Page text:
The Proboscis monkey's search for tender new leaves must take it across the rivers of Borneo. But beneath the murky waters lie one of earth's most fearsome predators, the crocodile.

The Proboscis Monkey (Nasalis larvatus) is also known as the Monyet Belanda in Malay, the Bekantan in Indonesian or simply the Long-nosed Monkey.

It is a reddish-brown arboreal Old World monkey that is endemic to the south-east Asian island of Borneo.

It belongs in the monotypic genus Nasalis, although the Pig-tailed Langur has traditionally also been included in this genus - a treatment still preferred by some.

While the official Indonesian name for this monkey is Bekantan, an Indonesian nickname is 'monyet belanda', meaning 'Dutch monkey' or 'Orang Belanda', the Indonesian word for 'Dutchman', as Indonesians noticed the Dutch colonisers often also had a large belly and nose.


A distinctive trait of this monkey is the male's large protruding nose, from which it takes its name. The big nose is thought to be used to attract females and is a characteristic of the males, reaching up to 7 inches in length. The females also have big noses compared to other monkey species, but not as big as the males.

Besides attracting mates, the nose serves as a resonating chamber, amplifying their warning calls. When the animal becomes agitated its nose swells with blood, making warning calls louder and more intense.

Proboscis Monkey belong to the order of Primates, from the family Cercopithecidae and subfamily Colobinae.

According to Bennett & Gomber (1993), in the Old World, these monkeys are divided into two groups known as cercopithecines and colobines.

Proboscis Monkey are colobines. Males are much larger than females, weighing up to 24 kg (53 pounds) and reaching 72 cm (28 inches) in length, with a tail of up to 75 cm in length.

Females are up to 60 cm long, weighing up to 12 kg (26 lb). This large sexual dimorphic difference is greater than in any other primate. The nose is a noticeable feature even on infants.

The adult Proboscis Monkey is mainly reddish-brown, with grayish limbs. According to Burnie (2001), young Proboscis Monkeys have a blue face, blackish fur and a relatively normal sized nose at birth.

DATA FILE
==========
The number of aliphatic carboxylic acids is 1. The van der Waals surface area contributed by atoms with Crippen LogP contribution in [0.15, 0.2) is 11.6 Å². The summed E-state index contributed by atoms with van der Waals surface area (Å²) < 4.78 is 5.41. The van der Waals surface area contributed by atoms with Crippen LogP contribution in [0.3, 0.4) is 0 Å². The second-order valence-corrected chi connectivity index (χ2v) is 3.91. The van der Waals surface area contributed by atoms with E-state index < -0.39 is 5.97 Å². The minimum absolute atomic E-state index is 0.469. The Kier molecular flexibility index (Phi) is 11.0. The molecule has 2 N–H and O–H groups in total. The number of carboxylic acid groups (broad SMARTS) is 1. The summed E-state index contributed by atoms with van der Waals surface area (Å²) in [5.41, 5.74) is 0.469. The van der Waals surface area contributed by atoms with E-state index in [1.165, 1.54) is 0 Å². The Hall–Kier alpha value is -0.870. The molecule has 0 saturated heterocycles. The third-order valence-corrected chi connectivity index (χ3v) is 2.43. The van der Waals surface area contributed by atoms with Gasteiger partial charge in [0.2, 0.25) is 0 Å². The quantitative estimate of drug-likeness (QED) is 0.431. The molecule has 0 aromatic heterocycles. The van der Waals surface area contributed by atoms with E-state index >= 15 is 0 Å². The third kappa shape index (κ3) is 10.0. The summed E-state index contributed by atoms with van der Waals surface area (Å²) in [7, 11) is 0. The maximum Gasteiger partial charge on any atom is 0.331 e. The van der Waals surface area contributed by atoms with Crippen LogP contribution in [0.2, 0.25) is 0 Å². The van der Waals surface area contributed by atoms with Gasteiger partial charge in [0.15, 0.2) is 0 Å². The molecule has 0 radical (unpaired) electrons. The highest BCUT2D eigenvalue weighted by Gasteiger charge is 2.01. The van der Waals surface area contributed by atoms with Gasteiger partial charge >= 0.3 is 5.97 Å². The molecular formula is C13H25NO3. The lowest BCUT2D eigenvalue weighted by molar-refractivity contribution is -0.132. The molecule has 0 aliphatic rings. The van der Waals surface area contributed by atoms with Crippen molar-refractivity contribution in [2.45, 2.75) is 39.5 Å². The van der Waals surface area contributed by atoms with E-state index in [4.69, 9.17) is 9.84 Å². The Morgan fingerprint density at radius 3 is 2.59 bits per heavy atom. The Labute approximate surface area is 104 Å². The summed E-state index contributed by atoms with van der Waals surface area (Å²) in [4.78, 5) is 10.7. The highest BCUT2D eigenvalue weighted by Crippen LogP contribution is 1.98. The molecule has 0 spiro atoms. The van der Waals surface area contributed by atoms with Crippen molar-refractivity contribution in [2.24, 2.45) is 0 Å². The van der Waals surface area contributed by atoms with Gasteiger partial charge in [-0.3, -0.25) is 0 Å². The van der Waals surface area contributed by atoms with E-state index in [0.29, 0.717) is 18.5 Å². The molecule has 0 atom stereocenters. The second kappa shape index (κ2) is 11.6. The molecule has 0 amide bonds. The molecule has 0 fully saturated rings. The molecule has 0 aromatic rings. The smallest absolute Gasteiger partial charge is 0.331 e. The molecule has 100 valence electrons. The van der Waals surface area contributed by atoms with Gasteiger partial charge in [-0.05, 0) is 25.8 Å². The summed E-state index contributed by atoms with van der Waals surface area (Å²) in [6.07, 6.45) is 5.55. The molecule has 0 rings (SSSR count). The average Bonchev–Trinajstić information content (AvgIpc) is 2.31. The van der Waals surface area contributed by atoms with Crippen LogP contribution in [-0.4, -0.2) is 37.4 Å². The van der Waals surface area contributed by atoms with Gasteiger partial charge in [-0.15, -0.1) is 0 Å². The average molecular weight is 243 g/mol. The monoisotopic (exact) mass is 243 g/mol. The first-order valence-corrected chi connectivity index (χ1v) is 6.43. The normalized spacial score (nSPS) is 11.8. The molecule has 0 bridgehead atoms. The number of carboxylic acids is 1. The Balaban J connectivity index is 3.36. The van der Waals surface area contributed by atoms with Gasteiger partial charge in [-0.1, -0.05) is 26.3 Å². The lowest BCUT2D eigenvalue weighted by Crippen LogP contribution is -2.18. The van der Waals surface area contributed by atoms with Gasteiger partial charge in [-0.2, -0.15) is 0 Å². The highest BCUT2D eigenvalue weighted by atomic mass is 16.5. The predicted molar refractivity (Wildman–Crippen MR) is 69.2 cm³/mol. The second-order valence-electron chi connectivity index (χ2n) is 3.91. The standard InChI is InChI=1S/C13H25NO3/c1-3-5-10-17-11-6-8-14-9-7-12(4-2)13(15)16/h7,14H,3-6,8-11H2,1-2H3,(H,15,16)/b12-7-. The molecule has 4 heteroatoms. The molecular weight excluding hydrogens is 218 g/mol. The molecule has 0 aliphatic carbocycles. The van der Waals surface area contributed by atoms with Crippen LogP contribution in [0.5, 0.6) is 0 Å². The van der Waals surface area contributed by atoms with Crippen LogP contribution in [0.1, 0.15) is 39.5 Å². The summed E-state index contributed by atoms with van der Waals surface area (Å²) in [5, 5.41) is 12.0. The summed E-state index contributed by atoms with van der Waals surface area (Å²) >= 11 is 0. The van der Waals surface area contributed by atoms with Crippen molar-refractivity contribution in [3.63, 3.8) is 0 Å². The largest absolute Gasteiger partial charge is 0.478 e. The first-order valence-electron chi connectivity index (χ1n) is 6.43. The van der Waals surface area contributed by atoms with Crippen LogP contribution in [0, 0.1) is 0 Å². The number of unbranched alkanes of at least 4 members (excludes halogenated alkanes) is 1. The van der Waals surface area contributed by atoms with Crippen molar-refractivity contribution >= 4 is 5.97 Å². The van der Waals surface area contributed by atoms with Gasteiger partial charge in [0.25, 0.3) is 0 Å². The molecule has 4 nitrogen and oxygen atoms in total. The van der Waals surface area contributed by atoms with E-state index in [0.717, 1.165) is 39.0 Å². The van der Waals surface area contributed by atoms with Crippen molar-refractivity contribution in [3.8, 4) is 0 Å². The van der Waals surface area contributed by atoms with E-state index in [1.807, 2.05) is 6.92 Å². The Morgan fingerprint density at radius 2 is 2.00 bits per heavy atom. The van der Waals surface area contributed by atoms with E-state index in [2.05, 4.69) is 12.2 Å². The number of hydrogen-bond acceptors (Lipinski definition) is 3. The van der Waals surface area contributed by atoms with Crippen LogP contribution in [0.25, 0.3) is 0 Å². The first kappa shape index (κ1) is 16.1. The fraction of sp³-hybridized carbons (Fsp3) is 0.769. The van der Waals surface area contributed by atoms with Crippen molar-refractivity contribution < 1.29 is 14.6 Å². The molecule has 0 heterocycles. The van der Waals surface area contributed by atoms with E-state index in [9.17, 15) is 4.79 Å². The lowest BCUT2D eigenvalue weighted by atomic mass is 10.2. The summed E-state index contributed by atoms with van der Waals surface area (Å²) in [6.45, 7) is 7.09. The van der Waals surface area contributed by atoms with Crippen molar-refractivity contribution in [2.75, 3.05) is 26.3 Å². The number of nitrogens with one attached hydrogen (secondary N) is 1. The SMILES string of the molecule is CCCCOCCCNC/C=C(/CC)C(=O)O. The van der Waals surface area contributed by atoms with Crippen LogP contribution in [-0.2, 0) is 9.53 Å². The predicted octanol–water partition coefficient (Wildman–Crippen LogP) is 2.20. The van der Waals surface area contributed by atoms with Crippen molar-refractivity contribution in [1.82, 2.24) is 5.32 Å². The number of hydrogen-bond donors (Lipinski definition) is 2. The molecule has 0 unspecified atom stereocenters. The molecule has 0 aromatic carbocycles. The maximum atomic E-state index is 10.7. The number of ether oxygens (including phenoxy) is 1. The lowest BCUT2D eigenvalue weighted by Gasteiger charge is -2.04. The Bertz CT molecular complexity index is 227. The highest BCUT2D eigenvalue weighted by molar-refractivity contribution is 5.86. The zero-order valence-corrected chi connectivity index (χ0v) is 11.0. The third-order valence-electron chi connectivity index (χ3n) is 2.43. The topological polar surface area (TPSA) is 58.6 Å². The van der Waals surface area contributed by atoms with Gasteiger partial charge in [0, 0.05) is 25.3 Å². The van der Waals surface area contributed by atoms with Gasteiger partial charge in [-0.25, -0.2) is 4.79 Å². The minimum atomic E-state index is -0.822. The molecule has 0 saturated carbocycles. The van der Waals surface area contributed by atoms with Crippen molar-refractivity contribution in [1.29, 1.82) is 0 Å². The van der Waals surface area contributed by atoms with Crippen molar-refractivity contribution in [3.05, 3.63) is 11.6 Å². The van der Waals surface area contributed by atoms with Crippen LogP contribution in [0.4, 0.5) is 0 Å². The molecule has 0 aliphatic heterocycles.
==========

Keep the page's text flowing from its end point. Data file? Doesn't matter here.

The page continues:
As they grow older, fur coloration changes and the nose grows. Adult males have a large and fleshy nose which overhangs its mouth, but the female Proboscis Monkey does not have a large nose in comparison to the male.



Tarsier

Tarsiers are the only extant entirely carnivorous primate on Earth: they are primarily insectivorous, and catch insects by jumping at them.

They are also known to prey on small vertebrates, such as birds, snakes, lizards, and bats.

As they jump from tree to tree, tarsiers can catch even birds in motion. Although the group was once more widespread, all the species living today are found in the islands of Southeast Asia.


Tarsiers are small animals with enormous eyes; each eyeball is approximately 16 mm in diameter and is as large as their entire brain. Tarsiers also have very long hind limbs.

In fact, their feet have extremely elongated tarsus bones, from which the animals get their name. The head and body range from 10 to 15 cm in length, but the hind limbs are about twice this long (including the feet), and they also have a slender tail from 20 to 25 cm long.

Their fingers are also elongated, with the third finger being about the same length as the upper arm. Most of the digits have nails, but the second and third toes of the hind feet bear claws instead, which are used for grooming. Tarsiers have very soft, velvety fur, which is generally buff, beige, or ochre in color.

Tarsiers have never formed successful breeding colonies in captivity, and when caged, tarsiers have been known to injure and even kill themselves because of the stress. One site in the Philipine Island of Bohol is having some success restoring tarsier populations. The Philippine Tarsier Foundation has developed a large semi-wild enclosure that uses lights to attract the nocturnal insects that make up the tarsier's diet.

The 2008 described Siau Island Tarsier is regarded as critically endangered and was listed among the 25 most threatened primates by Conservation International and the IUCN/SCC Primate Specialist Group in 2008. Malaysian government protects tarsiers by listing them in the Totally Protected Animals of Sarawak, the Malaysian state in Borneo where they are commonly found.


Pygmy Marmoset

The Pygmy Marmoset or Dwarf Monkey (Cebuella pygmaea) is a New World monkey native to the rainforest canopies of western Brazil, southeastern Colombia, eastern Ecuador, eastern Peru, and northern Bolivia.

It is one of the smallest primates, and the smallest true monkey, with its body length ranging from 14 to 16 centimetres (5.5 to 6.3 in) (excluding the 15-to-20-centimetre (5.9 to 7.9 in) tail).

Males weigh around 140 grams (4.9 oz), and females only 120 grams (4.2 oz).

The Pygmy Marmoset uses special types of communication to give alerts and warning to its family members. These include chemical, vocal, and physical types of communication.